Back home, as the prep message makes its way from Leavitt to state leaderts to local leaders, the message is heard, but heeding it is difficult.

County health officer Ulder Tillman discussed local efforts, which
include a disease hot line and quarantine orders in case of a flu
pandemic.

The county is also planning a session with area businesses to establish
crisis plans in the event that a pandemic affects a large number of
workers.

Council President George L. Leventhal took issue with Tillman's
recommendations that residents stockpile up to 30 days of food and
water in case of a flu quarantine.

``I have half an acre of land that I live on. Where am I going to put
all these gallons of water?" said Leventhal (D-At large) of Takoma
Park. ``I don't think it's reasonable to ask people to give up a
portion of their living space when they have no room."

Asked by Councilman Michael L. Subin (D-At large) of Gaithersburg
whether any county building or agency had taken the same precautions,
Tillman said no.

In the end, we have a situation just like pre-Katrina. Something might happen and we don't know when. if it does happen, we need to be prepared, not just now but 10 years from now. And if you're going to prepare, best plan for a cat 5 storm, not a cat 3. And just because you can't remember such an event in your lifetime doesn't mean it hasn't happened, or that it won't happen again. So you'd best get used to calm, rational planning. Don't call it 'fearmongering'. Call it experience.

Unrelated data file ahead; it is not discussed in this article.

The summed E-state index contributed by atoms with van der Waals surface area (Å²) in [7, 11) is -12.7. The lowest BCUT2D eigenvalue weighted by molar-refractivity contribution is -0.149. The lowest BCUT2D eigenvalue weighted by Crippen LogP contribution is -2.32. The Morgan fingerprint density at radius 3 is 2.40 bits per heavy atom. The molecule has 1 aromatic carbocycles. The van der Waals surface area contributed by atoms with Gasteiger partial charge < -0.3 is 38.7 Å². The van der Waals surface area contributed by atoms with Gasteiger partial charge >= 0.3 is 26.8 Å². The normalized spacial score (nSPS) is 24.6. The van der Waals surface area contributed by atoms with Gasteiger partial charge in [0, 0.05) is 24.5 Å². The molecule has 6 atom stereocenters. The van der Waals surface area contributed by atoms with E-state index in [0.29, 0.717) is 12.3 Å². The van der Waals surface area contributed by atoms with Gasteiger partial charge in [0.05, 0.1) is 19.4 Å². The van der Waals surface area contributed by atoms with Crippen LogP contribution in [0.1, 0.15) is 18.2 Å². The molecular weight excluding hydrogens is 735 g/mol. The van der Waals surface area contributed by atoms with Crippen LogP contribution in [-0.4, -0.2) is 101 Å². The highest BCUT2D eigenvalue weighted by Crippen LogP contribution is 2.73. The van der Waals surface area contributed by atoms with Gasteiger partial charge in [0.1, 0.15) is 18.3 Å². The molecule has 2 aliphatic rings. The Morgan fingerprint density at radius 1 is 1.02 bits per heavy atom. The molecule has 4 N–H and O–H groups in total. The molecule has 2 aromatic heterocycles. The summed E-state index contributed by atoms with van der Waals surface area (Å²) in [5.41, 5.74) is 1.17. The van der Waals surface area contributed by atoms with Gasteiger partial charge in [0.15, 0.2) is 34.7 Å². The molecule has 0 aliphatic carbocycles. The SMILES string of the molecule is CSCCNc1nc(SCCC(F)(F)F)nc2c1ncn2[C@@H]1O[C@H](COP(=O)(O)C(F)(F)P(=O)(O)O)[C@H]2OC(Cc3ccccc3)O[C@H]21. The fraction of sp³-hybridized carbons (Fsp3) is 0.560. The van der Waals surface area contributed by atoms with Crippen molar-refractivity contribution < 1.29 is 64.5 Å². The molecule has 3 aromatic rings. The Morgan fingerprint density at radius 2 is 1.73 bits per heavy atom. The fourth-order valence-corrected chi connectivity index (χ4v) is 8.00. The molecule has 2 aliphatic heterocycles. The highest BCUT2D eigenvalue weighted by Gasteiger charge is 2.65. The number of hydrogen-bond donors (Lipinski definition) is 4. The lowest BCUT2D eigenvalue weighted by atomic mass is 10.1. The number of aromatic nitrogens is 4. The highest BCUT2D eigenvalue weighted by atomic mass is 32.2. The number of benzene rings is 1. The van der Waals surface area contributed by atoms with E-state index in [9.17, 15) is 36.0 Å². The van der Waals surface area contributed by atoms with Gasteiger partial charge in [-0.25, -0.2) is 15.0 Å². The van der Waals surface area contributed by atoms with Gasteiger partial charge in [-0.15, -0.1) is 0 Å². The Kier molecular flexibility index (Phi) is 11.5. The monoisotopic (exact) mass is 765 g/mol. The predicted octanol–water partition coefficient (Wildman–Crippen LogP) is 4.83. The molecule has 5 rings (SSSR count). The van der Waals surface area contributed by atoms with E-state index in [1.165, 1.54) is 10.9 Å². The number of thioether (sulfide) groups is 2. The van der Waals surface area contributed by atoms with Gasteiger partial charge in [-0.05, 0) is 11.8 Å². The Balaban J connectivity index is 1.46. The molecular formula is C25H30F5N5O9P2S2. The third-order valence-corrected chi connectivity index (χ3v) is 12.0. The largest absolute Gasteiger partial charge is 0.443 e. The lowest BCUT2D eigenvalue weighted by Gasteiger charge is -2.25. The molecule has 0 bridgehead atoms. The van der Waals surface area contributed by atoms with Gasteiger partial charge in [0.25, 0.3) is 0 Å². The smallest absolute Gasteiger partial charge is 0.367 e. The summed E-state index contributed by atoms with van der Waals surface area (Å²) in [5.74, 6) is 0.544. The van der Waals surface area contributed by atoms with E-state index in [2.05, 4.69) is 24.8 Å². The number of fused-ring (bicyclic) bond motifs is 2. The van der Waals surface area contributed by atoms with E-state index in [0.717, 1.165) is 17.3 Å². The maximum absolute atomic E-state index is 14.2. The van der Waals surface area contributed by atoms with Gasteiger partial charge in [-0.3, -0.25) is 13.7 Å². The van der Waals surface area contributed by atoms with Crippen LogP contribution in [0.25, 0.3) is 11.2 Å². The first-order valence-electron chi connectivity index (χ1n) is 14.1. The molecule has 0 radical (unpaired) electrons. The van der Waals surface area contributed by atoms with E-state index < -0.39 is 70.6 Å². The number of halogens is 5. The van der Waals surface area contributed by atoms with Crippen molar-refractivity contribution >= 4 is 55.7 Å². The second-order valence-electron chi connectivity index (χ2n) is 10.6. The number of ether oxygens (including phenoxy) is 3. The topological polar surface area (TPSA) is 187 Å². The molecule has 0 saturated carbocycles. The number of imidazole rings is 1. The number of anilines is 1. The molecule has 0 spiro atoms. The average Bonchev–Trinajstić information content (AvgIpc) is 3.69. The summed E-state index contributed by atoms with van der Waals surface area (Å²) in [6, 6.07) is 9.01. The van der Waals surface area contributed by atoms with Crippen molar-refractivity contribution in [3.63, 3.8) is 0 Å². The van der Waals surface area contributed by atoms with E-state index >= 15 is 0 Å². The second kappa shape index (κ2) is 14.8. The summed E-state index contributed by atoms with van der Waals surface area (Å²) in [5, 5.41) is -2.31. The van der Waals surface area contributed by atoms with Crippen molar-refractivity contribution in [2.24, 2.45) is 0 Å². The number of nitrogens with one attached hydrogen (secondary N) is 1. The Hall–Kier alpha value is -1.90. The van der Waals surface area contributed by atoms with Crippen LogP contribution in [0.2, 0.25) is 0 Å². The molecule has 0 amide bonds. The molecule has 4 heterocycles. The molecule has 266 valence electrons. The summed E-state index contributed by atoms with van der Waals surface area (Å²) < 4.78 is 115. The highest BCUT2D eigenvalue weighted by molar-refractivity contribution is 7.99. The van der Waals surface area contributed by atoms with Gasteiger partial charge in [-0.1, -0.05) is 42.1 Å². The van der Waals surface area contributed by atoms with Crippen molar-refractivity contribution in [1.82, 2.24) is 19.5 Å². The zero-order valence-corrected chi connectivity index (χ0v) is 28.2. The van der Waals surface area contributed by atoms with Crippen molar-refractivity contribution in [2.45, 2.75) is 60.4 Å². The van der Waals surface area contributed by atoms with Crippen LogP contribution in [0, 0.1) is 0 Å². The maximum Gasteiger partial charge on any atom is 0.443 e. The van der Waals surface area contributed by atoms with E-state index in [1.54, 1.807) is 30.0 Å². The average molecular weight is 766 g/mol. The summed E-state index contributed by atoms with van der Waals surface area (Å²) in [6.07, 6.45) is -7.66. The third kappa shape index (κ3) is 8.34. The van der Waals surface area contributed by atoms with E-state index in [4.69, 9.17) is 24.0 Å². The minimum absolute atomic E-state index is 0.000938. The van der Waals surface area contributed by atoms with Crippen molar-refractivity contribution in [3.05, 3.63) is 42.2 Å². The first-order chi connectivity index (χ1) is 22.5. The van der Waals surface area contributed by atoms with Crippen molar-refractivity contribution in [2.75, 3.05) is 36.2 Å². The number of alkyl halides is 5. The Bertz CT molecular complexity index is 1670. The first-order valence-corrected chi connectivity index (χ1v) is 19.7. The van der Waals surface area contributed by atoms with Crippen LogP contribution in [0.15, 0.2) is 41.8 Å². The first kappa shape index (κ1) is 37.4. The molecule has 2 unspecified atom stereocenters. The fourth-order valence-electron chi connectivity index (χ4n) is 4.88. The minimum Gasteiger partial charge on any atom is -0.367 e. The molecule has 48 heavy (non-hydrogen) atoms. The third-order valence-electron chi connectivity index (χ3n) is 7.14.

Crossposted to The Next Hurrah

Originally posted to Daily Kos on Fri Feb 03, 2006 at 05:32 AM PST.

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Comment Preferences

  •  The Hospital I work in (none)
    won't know whether to shit or shine our shoes.  We're too busy with the bottom line & such.  Not even a drill, I'm tellin' ya.

    The future ain't what it used to be. Yogi Berra

    by x on Fri Feb 03, 2006 at 05:40:49 AM PST

    •  I hear ya. (4.00)
      But when Leavitt visits your state, your hospital CEO, COO and CFO will be told to get his/her head out of his ass and start planning.

      Davos heard the same thing.